Whoever talks about the peaceful tranquility of the countryside, clearly hasn’t spent a night in a rural African village. Almost as soon as we got into bed, our tent was surrounded by snuffling and grunting pigs, who sounded unnervingly close to our heads, they were soon joined by whinnying donkeys, at one point we heard hooves and looked out to see 3 donkeys galloping past Chi’s tent.  It felt like we had only just dropped off when we were woken by the call to prayer at 5am, as dawn broke there was a chorus of strange and very loud birds followed shortly the sounds of the village waking up. We climbed out of our tents to find our audience of children had returned. We packed and after saying our farewells continued on our way. 

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The mother of the Imam who let us sleep in front of his house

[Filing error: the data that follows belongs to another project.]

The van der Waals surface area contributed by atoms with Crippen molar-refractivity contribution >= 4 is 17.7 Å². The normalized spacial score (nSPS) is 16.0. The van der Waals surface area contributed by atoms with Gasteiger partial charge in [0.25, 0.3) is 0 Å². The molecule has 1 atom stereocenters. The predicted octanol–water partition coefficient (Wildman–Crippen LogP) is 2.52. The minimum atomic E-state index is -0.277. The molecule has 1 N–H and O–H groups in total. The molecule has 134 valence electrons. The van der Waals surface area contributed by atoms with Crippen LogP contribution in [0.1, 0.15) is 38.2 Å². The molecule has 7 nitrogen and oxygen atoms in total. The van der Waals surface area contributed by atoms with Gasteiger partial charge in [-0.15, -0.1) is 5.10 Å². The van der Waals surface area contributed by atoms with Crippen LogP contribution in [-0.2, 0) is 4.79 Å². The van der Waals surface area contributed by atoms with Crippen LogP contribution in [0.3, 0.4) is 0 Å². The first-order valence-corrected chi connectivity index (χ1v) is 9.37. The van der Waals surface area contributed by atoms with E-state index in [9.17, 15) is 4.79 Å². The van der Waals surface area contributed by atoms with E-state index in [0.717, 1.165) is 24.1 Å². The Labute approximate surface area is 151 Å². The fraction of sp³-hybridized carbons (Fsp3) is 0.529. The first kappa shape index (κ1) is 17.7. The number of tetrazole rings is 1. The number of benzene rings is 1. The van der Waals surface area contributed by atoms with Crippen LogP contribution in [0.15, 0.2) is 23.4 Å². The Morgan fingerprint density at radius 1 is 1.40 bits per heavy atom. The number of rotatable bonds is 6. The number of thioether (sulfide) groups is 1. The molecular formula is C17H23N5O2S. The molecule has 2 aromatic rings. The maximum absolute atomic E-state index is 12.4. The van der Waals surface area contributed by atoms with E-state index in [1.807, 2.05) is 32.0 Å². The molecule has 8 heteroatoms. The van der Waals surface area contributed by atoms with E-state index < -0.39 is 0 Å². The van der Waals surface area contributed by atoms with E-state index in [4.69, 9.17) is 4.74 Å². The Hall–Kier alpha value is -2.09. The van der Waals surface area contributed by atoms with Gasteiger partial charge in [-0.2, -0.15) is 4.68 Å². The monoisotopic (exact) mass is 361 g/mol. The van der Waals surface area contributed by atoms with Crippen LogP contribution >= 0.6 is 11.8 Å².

The ‘road’ was blanketed in deep sand and was even narrower and more overgrown than before, in places we had to duck as we tried to negotiate our way through dense undergrowth which was rapidly reclaiming it. Miraculously Jim made it in his Subaru, which is just as well as I don’t think two Africa Twin’s would have been able to pull him out if he had gotten stuck and it didn’t look like anything bigger than a scooter had taken this route in years. We passed through forests of Cashew trees and the boozy smell of rotting fruit hung in the air.  Startled women and children emerged from the forests, with overflowing buckets of cashews balanced on their heads, we waved and shouted a friendly ‘Bon Dia’ some cautiously waved back, but most just started at us bemused.